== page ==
7. In the duel of sex woman fights from a dreadnought and man from an open raft. (H. L. Mencken)
  8. I didn't find any reference to this by searching the forum, but my apologies if it's a repost: http://sportsillustrated.cnn.com/vault/article/magazine/MAG1124545/
  9. Fred and Barney are sitting in a bar having a few beers, and discussing calculus. Barney says its such a difficult subject that not many people understand it, but Fred disagrees. When Barney leaves to use the restroom, Fred calls the barmaid over and says "When Barney comes back, I'm going to ask you a question. I want you to answer X squared divided by two". The barmaid says she can do that. Just to be sure, Fred has her repeat it a few times to make sure she's got it right. When Barney returns to the table, Fred calls the barmaid over and asks "What's the integral of X?". She replies X squared divided by two, and starts walking back to the bar. Barney is totally amazed, Fred is totally amused, and the barmaid, halfway back to the bar, turns and says "Plus a constant!".
  10. I think it was a B-17, and it seems to me that it was longer ago than 2-4 months.
  11. After reading Calvin19's post, I see that he's right. I found a mistake in my calculations. Rotation at 25 miles north of 45 S. Lat should be 1087.069 feet/sec, so a one-minute flight time would result in a deflection of 60*6.763 or about 400 feet.
  12. Just from some rough ballpark calculations, assuming earth is a perfect sphere of 25,000 miles circumference at the equator: Circumference of 45 South Latitude is 17677.68 miles; Rotation speed at that latitude is 1080.303 feet/second; Moving 25 miles north (about 40 km), circumference is 17688.78 miles, and rotation is 1080.981 feet/second; Assuming 1 minute flight time for a shell (due to speed of shell decreasing from 800 m/sec and increased distance due to trajectory), I get 60*.678 or about 40 feet offset due to Coriolis.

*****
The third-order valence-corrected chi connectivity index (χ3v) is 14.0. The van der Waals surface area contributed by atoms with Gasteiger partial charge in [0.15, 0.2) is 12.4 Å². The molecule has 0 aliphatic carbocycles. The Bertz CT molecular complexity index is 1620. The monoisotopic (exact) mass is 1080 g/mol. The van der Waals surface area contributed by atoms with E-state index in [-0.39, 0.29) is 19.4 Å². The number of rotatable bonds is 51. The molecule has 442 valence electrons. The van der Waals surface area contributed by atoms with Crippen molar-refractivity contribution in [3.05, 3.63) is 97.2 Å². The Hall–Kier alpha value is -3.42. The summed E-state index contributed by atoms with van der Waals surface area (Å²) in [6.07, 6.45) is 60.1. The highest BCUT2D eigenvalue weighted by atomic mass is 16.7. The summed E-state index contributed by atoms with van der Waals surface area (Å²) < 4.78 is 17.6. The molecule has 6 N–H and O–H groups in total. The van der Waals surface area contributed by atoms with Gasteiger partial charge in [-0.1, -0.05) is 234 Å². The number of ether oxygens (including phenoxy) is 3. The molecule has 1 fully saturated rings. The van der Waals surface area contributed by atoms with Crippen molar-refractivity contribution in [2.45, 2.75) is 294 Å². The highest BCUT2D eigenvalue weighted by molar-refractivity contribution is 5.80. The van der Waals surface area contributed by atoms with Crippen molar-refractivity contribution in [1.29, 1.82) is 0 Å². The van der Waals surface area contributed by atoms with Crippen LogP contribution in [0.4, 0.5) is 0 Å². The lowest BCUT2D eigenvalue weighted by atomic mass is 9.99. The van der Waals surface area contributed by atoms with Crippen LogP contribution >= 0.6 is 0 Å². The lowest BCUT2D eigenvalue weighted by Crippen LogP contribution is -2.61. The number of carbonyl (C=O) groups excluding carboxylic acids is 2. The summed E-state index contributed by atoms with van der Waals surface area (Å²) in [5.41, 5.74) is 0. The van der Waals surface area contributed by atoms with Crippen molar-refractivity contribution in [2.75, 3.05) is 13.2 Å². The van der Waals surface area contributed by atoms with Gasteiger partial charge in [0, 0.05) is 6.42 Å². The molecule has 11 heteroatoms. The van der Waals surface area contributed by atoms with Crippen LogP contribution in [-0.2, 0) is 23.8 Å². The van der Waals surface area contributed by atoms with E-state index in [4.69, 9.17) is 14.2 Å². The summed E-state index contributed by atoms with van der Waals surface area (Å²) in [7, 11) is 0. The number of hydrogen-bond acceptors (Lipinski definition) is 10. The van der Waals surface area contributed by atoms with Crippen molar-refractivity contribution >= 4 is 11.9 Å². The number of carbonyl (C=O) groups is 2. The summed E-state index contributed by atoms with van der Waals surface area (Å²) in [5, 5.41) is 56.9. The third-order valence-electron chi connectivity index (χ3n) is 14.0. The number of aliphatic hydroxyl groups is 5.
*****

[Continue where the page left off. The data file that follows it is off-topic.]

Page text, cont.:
13. From the website http://www.astronomy.ohio-state.edu/~pogge/Ast161/Unit4/movearth.html "Another likely-sounding but ultimately fallacious Coriolis Force myth is set during the First World War at the Battle of the Falklands between British and German naval forces in the South Atlantic. The story goes that early in the battle, British shells kept falling consistently about 100 meters to the left of the German ships because the gunners neglected to take into account the opposite sign of the Coriolis effect in the Southern hemisphere (most of their experience was in the North), and so they were inadvertently correcting for the Coriolis effect in the wrong direction, resulting in twice the deflection that would occur if no correction had been made! While this story has made it into at least one physics textbook that I used back in the 1980s, and is now a common-place on the Internet, I've have never yet read an account of this story in historical accounts of the Battle of the Falklands, which was an important engagement and much discussed. A straightforward calculation, beyond the scope of this introductory course, readily shows that this is a bit of physics mythology."
  14. Here's a link to the full movie, called "Master Hands", from which the excerpt above was taken, and a link to the Wiki article about it: http://www.youtube.com/watch?v=8bT6txm4RpA http://en.wikipedia.org/wiki/Master_Hands
  15. If he has a current pilot certificate (recreational, private, commercial, or ATP) and has not been denied a medical certificate, he can fly a light sport aircraft, but must comply with sport pilot limitations. If his last application for a medical certificate was denied, he must get a special issuance medical first. In either case, he can exercise sport pilot privileges using only a driver's license in lieu of a medical certificate.